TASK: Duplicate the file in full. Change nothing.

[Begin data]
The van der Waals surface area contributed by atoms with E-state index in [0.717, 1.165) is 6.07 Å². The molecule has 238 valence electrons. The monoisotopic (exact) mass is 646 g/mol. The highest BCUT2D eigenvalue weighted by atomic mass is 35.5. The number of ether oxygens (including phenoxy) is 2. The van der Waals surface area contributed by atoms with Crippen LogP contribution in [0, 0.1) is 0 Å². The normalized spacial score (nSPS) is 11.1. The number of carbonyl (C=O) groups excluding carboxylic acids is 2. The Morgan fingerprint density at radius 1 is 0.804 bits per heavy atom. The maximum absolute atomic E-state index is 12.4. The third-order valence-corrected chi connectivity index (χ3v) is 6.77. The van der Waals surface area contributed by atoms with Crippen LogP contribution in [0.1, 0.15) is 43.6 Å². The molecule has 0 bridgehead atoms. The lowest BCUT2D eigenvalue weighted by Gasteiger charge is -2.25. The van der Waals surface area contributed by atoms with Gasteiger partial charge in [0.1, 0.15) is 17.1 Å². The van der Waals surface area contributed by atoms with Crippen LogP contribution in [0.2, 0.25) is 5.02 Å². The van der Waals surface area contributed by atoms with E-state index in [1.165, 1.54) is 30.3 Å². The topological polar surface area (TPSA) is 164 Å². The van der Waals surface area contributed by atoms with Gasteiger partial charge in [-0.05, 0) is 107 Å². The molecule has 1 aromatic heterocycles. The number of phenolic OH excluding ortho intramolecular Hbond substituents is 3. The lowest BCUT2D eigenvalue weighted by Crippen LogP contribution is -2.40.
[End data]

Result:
The van der Waals surface area contributed by atoms with E-state index in [0.717, 1.165) is 6.07 Å². The molecule has 238 valence electrons. The monoisotopic (exact) mass is 646 g/mol. The highest BCUT2D eigenvalue weighted by atomic mass is 35.5. The number of ether oxygens (including phenoxy) is 2. The van der Waals surface area contributed by atoms with Crippen LogP contribution in [0, 0.1) is 0 Å². The normalized spacial score (nSPS) is 11.1. The number of carbonyl (C=O) groups excluding carboxylic acids is 2. The Morgan fingerprint density at radius 1 is 0.804 bits per heavy atom. The maximum absolute atomic E-state index is 12.4. The third-order valence-corrected chi connectivity index (χ3v) is 6.77. The van der Waals surface area contributed by atoms with Crippen LogP contribution in [0.1, 0.15) is 43.6 Å². The molecule has 0 bridgehead atoms. The lowest BCUT2D eigenvalue weighted by Gasteiger charge is -2.25. The van der Waals surface area contributed by atoms with Gasteiger partial charge in [0.1, 0.15) is 17.1 Å². The van der Waals surface area contributed by atoms with Crippen LogP contribution in [0.2, 0.25) is 5.02 Å². The van der Waals surface area contributed by atoms with E-state index in [1.165, 1.54) is 30.3 Å². The topological polar surface area (TPSA) is 164 Å². The van der Waals surface area contributed by atoms with Gasteiger partial charge in [-0.05, 0) is 107 Å². The molecule has 1 aromatic heterocycles. The number of phenolic OH excluding ortho intramolecular Hbond substituents is 3. The lowest BCUT2D eigenvalue weighted by Crippen LogP contribution is -2.40.